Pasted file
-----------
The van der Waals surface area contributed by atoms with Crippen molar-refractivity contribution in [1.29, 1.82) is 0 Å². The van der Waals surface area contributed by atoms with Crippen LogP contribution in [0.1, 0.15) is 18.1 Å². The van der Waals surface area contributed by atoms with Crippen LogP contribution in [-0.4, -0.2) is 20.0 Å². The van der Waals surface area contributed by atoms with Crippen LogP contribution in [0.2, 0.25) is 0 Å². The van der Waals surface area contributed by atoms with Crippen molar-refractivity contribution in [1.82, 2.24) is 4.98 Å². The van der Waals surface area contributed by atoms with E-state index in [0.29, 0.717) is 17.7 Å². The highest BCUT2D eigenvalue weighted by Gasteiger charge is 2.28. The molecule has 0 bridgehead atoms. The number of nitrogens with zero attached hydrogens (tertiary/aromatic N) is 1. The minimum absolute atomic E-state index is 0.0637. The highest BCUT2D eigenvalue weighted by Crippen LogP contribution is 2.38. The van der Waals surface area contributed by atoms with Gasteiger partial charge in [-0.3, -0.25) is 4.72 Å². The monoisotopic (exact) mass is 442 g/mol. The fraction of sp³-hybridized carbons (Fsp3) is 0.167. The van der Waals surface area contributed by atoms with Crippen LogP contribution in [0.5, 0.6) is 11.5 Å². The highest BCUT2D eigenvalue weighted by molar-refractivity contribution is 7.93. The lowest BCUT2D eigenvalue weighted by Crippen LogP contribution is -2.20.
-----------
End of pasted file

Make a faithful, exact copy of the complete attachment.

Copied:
The van der Waals surface area contributed by atoms with Crippen molar-refractivity contribution in [1.29, 1.82) is 0 Å². The van der Waals surface area contributed by atoms with Crippen LogP contribution in [0.1, 0.15) is 18.1 Å². The van der Waals surface area contributed by atoms with Crippen LogP contribution in [-0.4, -0.2) is 20.0 Å². The van der Waals surface area contributed by atoms with Crippen LogP contribution in [0.2, 0.25) is 0 Å². The van der Waals surface area contributed by atoms with Crippen molar-refractivity contribution in [1.82, 2.24) is 4.98 Å². The van der Waals surface area contributed by atoms with E-state index in [0.29, 0.717) is 17.7 Å². The highest BCUT2D eigenvalue weighted by Gasteiger charge is 2.28. The molecule has 0 bridgehead atoms. The number of nitrogens with zero attached hydrogens (tertiary/aromatic N) is 1. The minimum absolute atomic E-state index is 0.0637. The highest BCUT2D eigenvalue weighted by Crippen LogP contribution is 2.38. The van der Waals surface area contributed by atoms with Gasteiger partial charge in [-0.3, -0.25) is 4.72 Å². The monoisotopic (exact) mass is 442 g/mol. The fraction of sp³-hybridized carbons (Fsp3) is 0.167. The van der Waals surface area contributed by atoms with Crippen LogP contribution in [0.5, 0.6) is 11.5 Å². The highest BCUT2D eigenvalue weighted by molar-refractivity contribution is 7.93. The lowest BCUT2D eigenvalue weighted by Crippen LogP contribution is -2.20.